You’ve worked hard, saved money and managed to purchase your dream home. Pride of ownership is one of the benefits of being a homeowner. The downside of owning your home is maintaining it.

One of the most frequent issues homeowners face is plumbing. Having a basic understanding of how these systems work, will help you remain calm when the “s” hits the fan.

Basics

You have two distinct yet connected plumbing systems in your home. The first system brings water into your house. This is the supply side. Everywhere you have a water supply (faucet) you have a corresponding drain. They are complementary but not physically connected.

When water comes out of a faucet, it is put to use, for example, washing, rinsing, cleaning, and cooking. There is usually some human input involved in using the water for a specific purpose. Once that purpose is finished, the water has to go somewhere. Where does it go? Down the drain.

All of your supply lines originate in one place and branch out to the various outlets. All of your disposal lines (drains) begin at the branches and then converge into one main pipe or outlet, which leaves your home and feeds into a sewer or septic tank.

Waste Disposal

One of the nastiest emergencies you can experience is a toilet backup. This can be caused by something clogging the toilet drain. If you have children, expect that something may have been accidentally flushed down the toilet.

It could also be that something is blocking your sewer main line. Sometimes it’s roots, and at other times, older pipes may have broken or shifted. Either scenario can partially or fully block your drain lines. If you suspect this is the case, consider having your sewer lines replaced or relined.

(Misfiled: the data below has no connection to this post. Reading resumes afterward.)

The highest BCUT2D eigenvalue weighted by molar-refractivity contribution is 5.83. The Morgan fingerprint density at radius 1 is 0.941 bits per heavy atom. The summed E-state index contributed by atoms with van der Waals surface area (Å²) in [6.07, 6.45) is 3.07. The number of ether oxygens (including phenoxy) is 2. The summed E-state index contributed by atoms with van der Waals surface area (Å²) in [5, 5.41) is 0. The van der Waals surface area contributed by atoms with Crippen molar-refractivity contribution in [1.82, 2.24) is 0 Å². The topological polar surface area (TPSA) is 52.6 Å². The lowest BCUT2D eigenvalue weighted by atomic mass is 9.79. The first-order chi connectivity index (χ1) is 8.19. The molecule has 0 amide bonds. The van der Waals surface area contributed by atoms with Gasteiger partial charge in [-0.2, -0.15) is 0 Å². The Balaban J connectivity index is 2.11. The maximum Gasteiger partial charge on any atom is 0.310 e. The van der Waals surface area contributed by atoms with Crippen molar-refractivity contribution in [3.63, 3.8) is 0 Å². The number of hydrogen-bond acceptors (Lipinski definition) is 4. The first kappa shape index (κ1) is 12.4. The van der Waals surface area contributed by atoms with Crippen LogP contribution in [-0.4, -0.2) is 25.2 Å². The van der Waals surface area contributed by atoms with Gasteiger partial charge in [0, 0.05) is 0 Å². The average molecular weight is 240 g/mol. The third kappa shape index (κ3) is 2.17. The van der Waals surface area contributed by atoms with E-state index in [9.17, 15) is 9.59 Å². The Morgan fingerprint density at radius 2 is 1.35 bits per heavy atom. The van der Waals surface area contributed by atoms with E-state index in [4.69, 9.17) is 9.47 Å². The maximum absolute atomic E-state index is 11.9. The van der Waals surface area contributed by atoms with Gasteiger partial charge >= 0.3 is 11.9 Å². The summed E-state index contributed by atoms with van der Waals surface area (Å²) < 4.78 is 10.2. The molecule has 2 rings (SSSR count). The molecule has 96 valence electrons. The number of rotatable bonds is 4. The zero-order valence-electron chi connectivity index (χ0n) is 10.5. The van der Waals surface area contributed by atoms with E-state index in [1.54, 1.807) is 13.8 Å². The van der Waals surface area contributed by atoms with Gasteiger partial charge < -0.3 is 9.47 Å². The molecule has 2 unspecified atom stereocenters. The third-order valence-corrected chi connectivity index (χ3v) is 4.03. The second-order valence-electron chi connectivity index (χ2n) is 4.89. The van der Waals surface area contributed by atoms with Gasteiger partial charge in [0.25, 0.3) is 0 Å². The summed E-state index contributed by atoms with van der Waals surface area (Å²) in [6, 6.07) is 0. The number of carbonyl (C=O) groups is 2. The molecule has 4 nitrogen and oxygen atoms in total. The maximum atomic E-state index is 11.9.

A reputable plumber should be called in to assess the situation. If you’re looking for reliable pipe relining in Northern Beaches check with friends and neighbors to find out if they recommend anyone.

There are other aspects of home ownership you need to understand, but your drains are an important aspect.

Water Supply

The other side of your plumbing is bringing water into your home.

You have one main source of water. It is most likely from the city water supply, but it might also be from a well. You are responsible for any plumbing issues that arise from the point of connection to and throughout your home. If you suspect problems before the water reaches your property contact your local water department.

Water supply problems are generally due to low water pressure, or old or damaged water supply lines in and around your home.

Pipes can become defective in several different ways. A galvanized iron pipe can rust, or build up deposits, which clog or slow water flow to your faucets. Some copper pipes are susceptible to breaking due to the cheap copper alloys that are used in their construction.

Many different systems go into your home. Plumbing is just one of them. You don’t have to be able to fix them yourself, but if you understand the basics you will be better prepared to deal with any issues.

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